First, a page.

Terrain in Games
Computer games have featured terrain since the earliest 3D graphics.
However, representing the real world has not been a priority; they are usually
"fantasy" worlds. Even when the real world is the subject, an extremely
limited area or view of the world is used, with no geographic framework.
Even worse, technology is usually created for a game and discarded or lost soon
after. Nonetheless, because so much time, energy and money has been spent
in the game world over the years, it is worth looking at their terrain.
- There is a field of software which is licensed to companies which want to
produce a game. This software includes APIs, tools, viewers, etc. Sometime
it is called a "game engine", or "middleware platform".
- Well-known examples include NDL Gamebryo,
RenderWare, and the Quake
and Unreal engine.
- There are also some mature open-source middleware systems such as
Crystal Space and
- Most of these include significant terrain capability.
- Outerra is a good example of a
modern (2012) small commercial middleware focusing on terrain. "Planetary
engine for seamless planet rendering from space down to the surface. Can use
arbitrary resolution of elevation data, refining it to centimeter resolution
using fractal algorithms. Unlimited visibility, progressive download of
data, procedural content generation."
If we consider all game-oriented software libraries with terrain features,
there are far too many to list (thousands?), and new ones appear very often. Here are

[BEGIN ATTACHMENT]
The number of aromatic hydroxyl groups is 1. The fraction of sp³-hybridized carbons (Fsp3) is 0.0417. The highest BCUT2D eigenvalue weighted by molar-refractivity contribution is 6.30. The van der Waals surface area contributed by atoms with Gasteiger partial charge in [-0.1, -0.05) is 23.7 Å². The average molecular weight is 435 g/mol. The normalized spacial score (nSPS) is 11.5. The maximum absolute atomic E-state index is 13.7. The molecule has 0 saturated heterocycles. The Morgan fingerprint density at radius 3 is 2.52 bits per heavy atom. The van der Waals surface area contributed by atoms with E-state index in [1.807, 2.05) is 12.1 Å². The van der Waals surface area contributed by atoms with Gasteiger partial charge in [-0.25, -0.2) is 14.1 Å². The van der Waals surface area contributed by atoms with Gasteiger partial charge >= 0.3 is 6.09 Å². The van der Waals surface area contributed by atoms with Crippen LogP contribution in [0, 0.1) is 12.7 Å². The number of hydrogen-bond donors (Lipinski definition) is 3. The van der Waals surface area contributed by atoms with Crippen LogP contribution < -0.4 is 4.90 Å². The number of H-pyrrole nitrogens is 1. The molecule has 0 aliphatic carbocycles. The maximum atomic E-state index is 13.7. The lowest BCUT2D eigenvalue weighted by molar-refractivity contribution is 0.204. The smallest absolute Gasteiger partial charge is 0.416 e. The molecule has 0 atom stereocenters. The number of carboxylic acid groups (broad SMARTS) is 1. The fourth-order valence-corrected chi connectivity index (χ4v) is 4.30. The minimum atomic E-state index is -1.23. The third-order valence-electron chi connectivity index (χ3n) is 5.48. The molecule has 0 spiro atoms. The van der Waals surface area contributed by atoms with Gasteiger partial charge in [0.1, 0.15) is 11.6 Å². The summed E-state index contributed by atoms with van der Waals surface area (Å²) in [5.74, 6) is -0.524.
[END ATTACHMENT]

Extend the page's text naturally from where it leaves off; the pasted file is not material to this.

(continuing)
terrain library by Filip Strugar
- Very smooth paging of grid and imagery datasets up to 32k*32k in
- Fast rendering technique that uses almost no CPU time, is GPU and
VRAM friendly, and has smooth transition (morph) between LOD levels.
- Several nice demo datasets.
- The author gives an example of elevation data size:
For the classic Puget Sound dataset (16k*16k, 2 bytes/heixel), that's
256 Mh/512 MB of input, processed as 48.26 million triangles, 306 MB of
storage space, which is only 1.2 bytes per input heixel. Textures are
handled as DDS with around .5 bytes/texel.
Terrain Rendering Engine by Rui Ferreira
- the current engine has attractive, full-unique texturing and RTIN
CLOD for elevation
- Rui says he tried out every sort of algorithm: binary triangle
trees, quadtrees, split-only versions, leaf split-mergers, weird split
metrics, vertices buffers, dynamic variance, diamond combiners, fan
optimizers, 5 point strips, top-down, bottom-up...
- the engine does
- In some cases is can be possible to get real-world data into a game engine,
but the process is usually painfully difficult, as demonstrated in
3dNemo Tutorials: Google Earth to
- As of 2013, the only way to get real terrain in/out of Unity is with
scripts that must run inside Unity itself (Object2Terrain
TerrainObjExporter to export) or using unitless "raw" files.
Back in 2004, an approach which didn't take off: Using Game
Engines for Architectural Walkthroughs.